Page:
Strength in numbers: Brandon Hill might be the most intriguing returning player on the offensive line. The massive tackle/guard prospect came to campus last year hugely overweight and has since trimmed down to a more manageable 385 pounds. If he sheds a few more belt sizes, he could be push for time at either position. While you’re at it, don’t count out Alphonse Taylor, either. The rising sophomore is no slouch at 335 pounds and was listed as the backup to Steen throughout the regular season. Meanwhile, look for Chad Lindsay, who started four games, to provide quality depth behind Kelly at center.

New on the scene: The wildcard in the competition to replace Cyrus Kouandjio at left tackle is Cameron Robinson. In fact, the two are very similar in that they were both the No. 1-ranked offensive tackle prospects coming out of high school, and they both had the look of an NFL All-Pro from the minute they stepped foot on campus. Robinson, the No. 3 overall prospect in the country, is a massive 6-foot-5 and 330 pounds already. Should he get a firm grasp on the playbook early on -- he’s already enrolled and will compete in the spring, which helps -- he could become a part of the equation by fall camp. Left tackle is one of the most difficult positions on the line to learn, but you’ll recall that Kouandjio played in eight games as a true freshman before suffering a season-ending injury. In addition to Robinson, Alabama will welcome in the No. 1 and No. 2-ranked centers in the country, Josh Casher and J.C. Hassenauer, as well as the No. 28-ranked offensive guard, Montel McBride.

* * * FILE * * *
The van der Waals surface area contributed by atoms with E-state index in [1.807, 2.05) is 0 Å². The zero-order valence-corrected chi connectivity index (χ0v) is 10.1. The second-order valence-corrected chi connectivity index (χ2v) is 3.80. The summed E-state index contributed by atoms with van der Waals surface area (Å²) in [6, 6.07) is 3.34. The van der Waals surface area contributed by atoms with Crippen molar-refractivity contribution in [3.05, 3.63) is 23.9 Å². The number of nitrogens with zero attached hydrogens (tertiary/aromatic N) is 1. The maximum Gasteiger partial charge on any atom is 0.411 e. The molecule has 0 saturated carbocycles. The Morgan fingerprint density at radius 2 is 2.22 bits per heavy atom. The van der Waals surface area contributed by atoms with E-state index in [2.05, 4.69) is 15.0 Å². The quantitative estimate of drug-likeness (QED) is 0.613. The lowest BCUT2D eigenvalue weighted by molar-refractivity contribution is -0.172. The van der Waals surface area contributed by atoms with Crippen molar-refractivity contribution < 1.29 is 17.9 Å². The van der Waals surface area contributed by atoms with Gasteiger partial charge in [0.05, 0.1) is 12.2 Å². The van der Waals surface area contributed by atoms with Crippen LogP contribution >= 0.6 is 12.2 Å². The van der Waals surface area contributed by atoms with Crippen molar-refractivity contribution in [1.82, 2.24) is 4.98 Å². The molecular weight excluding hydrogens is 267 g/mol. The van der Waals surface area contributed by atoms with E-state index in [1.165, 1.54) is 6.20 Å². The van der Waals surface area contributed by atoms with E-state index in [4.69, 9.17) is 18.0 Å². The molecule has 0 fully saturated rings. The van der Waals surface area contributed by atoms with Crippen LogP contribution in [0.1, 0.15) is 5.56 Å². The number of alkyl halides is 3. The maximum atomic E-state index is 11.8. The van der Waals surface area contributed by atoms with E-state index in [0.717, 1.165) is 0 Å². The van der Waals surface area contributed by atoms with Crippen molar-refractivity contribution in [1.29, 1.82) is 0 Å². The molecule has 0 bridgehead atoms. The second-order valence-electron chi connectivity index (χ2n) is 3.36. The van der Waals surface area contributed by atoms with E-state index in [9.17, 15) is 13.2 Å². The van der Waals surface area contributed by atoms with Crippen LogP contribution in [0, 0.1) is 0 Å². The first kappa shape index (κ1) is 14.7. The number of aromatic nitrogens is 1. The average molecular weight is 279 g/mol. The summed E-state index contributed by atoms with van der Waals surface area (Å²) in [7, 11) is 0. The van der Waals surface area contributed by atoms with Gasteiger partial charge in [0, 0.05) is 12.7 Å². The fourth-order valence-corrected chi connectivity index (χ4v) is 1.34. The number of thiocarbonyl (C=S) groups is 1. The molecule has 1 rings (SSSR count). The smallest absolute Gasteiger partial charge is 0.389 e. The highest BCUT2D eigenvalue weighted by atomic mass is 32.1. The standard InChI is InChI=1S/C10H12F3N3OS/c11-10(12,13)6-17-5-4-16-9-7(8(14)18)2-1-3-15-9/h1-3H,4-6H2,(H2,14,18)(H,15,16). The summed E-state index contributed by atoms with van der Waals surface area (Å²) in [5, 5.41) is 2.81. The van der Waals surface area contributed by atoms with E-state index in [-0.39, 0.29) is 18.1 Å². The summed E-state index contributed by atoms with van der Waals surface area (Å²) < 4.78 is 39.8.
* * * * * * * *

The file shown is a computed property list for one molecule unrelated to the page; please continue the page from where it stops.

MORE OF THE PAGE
TUSCALOOSA, Ala. -- Because he’s a signed prospect, Nick Saban will have to address the addition of Jacob Coker during spring practice.

[+] EnlargeBlake Sims
John David Mercer/USA TODAY SportsBlake Sims will be one of five QBs who will be competing in Alabama's spring practice.
He’ll have to, at some point, answer questions about the quarterback transferring from Florida State, the strong-armed former backup to a Heisman Trophy winner whom Alabama fans hope will develop into something of an award-winning quarterback himself in Tuscaloosa.

But there will be so much more to spring practice than Coker, mostly because he won’t even be there. If you think Alabama’s offense is simply waiting on his arrival, you’re wrong. While Coker finishes his degree in Tallahassee, new Tide offensive coordinator Lane Kiffin will have more than enough work to do.

So while spring practice may still be several weeks away, here’s a look at three things Kiffin must accomplish during camp. You’ll notice Coker’s name is nowhere to be found.

The Forgotten
Oh, the other guys? Yeah, Alabama has quite a few quarterbacks already on the roster. Blake Sims, AJ McCarron’s backup, is still around. So is Alec Morris, who traveled with the team as a redshirt freshman last season. Luke Del Rio’s transfer makes last year's trio of true freshmen one less, but Cooper Bateman and Parker McLeod are both back. And David Cornwell, No. 4 in the ESPN 300, enrolled early and will compete during spring practice as well.

Kiffin, who is also the quarterbacks coach, has five guys who want to win the starting job now. They're not going to wait around until someone else -- we won’t say his name again, remember? -- arrives in the summer.

Getting Sims more comfortable taking snaps under center and throwing from the pocket will be a big challenge for Kiffin, as will developing confidence in the younger quarterbacks. Having them all in tune with the new playbook will be a big goal of the spring, giving them the leg up they'll need to enter fall camp ready to compete from Day 1.